To find the godfather of snowboarding, you must travel to the outskirts of Burlington, Vt., drive across a one-lane bridge and park in front of the building that was once a Gatling gun factory. Inside, you must wade through a display of new snowboards, walk past a huge and eclectic array of snowboard-making machinery, perhaps play a game on the company pinball machine, do a two-step around a small pack of sleeping dogs and say hello as you pass a gang of goateed and nose-ringed professional boarders. Only then will you arrive at the office of Jake Burton Carpenter—founder, president and chief visionary of Burton Snowboards.
The sport of snowboarding, which entails riding surfboard-style equipment down snow-covered mountains, is booming. Virtually unheard of 15 years ago, snowboarding now has more than 2.3 million participants in the U.S., representing nearly 20% of the people who visit ski resorts annually. Since 1988 the number of snowboarders has risen 77% while the number of skier; has fallen 25%, according to the National Sporting Goods Association.
The person most responsible for transforming snowboarding into an international craze is Jake Burton. (To avoid confusion in business, he dropped the surname Carpenter in the early 1980s.) The 42-year old Burton seems to be the antithesis of a hard-nosed businessman. He has the serene demeanor of a mature surfer, and his 300 employees view him more as a pushover camp counselor than as a wealthy president and founder of a multimillion-dollar corporation. (If conditions at the nearby Stowe ski resort are especially fine, the factor shuts down for a staff snowboarding day.) Burton's skin is preternaturally tan, his voice is late-night-deejay mellow, and his office attire is ultracasual, usually jean and a T-shirt. "I feel incredibly uncomfortable wearing a tie," he says.
Jake and his wife, Donna, have three sons: George, 7, Taylor, 3, and Tim, six months. When Jake runs his hands through his dark brown hair, he seems surprised to find it short; before he became a parent it brushed his shoulders.
"I have the best job in the world," says Burton. "I ride my board several days a week, the company is making money, the sport is blossoming. I'm not surprised. Snowboarding provides so much more of a rush than skiing. Most skiers who try it never go back."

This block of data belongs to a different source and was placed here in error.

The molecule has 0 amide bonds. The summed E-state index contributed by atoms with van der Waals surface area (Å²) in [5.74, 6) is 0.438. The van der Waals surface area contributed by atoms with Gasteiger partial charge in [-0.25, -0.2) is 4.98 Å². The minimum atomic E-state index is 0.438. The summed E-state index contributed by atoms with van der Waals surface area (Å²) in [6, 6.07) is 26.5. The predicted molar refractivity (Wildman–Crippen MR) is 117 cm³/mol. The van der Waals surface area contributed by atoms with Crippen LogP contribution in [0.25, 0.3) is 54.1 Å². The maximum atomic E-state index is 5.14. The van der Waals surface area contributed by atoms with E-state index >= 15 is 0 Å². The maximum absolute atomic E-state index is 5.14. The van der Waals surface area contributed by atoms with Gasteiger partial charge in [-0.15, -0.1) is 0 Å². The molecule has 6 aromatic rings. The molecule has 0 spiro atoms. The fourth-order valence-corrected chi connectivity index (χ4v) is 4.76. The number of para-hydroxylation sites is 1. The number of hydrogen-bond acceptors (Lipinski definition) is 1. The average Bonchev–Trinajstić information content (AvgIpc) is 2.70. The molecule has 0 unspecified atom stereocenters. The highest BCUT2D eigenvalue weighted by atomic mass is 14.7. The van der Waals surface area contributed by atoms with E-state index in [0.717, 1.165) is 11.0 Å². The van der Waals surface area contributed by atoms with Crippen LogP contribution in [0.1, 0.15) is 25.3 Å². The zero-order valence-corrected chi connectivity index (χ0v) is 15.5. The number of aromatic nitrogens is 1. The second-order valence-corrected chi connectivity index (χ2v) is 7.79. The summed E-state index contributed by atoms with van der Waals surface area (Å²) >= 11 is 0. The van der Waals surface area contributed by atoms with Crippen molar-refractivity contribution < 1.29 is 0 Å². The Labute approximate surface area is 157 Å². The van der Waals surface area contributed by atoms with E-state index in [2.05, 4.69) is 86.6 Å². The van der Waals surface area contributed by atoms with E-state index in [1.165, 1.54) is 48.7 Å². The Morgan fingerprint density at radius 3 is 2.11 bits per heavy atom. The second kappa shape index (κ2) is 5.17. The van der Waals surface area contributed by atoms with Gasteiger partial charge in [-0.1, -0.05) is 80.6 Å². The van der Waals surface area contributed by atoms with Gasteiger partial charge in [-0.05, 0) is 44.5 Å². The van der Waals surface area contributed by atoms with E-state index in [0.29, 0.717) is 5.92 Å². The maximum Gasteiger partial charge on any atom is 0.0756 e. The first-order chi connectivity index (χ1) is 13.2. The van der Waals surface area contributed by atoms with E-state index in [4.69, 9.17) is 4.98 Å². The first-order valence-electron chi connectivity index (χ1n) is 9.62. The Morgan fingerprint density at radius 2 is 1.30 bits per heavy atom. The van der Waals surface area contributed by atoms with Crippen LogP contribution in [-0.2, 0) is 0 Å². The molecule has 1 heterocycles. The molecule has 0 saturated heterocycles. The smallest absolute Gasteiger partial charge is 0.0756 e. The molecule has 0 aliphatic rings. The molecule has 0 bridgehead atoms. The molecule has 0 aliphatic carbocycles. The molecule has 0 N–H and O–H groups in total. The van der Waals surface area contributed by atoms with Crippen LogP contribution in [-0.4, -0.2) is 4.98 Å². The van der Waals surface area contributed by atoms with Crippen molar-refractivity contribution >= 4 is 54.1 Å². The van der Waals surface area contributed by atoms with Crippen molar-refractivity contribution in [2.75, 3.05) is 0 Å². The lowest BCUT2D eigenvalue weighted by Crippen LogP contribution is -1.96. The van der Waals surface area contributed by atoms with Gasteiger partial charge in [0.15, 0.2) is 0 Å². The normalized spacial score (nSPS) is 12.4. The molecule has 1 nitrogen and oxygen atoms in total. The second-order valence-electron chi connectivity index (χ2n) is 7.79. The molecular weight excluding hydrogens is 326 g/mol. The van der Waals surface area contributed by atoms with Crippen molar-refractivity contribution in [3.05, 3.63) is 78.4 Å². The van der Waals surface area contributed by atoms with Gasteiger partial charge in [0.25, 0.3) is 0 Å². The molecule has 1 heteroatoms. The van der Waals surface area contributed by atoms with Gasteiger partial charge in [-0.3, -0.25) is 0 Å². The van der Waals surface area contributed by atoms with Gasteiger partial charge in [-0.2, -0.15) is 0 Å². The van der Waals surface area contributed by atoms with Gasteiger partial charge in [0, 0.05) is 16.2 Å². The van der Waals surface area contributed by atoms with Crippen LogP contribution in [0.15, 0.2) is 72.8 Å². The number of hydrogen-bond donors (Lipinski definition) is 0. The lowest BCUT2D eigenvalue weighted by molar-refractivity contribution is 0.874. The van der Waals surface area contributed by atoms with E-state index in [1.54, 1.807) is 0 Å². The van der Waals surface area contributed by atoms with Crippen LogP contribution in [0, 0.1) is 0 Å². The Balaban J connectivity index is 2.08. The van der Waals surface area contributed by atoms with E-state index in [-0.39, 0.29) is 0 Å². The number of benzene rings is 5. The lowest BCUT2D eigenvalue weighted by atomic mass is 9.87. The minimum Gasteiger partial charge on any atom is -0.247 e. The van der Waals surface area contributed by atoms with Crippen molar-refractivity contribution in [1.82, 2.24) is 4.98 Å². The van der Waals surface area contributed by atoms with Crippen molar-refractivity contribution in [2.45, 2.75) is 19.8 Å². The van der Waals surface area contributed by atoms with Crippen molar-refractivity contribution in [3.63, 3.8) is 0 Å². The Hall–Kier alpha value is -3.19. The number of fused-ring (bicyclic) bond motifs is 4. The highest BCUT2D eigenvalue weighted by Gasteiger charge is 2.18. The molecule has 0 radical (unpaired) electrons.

Though Burton is often called the inventor of the snowboard, he refuses to take credit for anything more than improving on somebody else's idea. He settles, instead, for the label "snowboard pioneer." The other notable pioneer is Tom Sims, who sold his first commercial board in 1976 and now runs Sims Snowboards, in Vancouver.
The first person to produce a snow-boardlike object was Sherman Poppen, a businessman from Muskegon, Mich., who in 1965 bolted two skis together for his children to slide on. Poppen licensed his invention, which he called the Snurfer, to the Brunswick Corporation. It had no bindings or metal edges—just a rope on the front to grab on to—and sold for about $10.
Burton, who grew up in Cedarhurst, N.Y., got a Snurfer when he was 14 years old. "I always felt there was an opportunity for it to be better marketed," he says, "for serious technology to be applied to it, so Snurfing could become a legitimate sport instead of a cheap toy. I knew there was an opportunity there. I couldn't believe Brunswick never took advantage of it." (The company discontinued Snurfer production in the mid-'70s.)
According to Jake's father, Tim Carpenter, Jake did not possess any innate entrepreneurial spirit. "He wasn't the type of kid who set up lemonade stands," says Carpenter, a writer who also had worked as a broker on Wall Street. "But once he had the idea for this board in his head, he put every bit of his energy into it."
Burton's teenage years were marred by tragedy: His older brother, George, was killed in Vietnam when Burton was 12, and their mother, Katherine, died of leukemia five years later. "The losses made for two things," says Burton, "real independence and an ability to persevere." Both came into play in December 1977, when, shortly after he earned a degree in economics from New York University and inherited a small sum from his grandmother, he moved to Stratton Mountain, Vt., and founded Burton Snowboards. He was 23.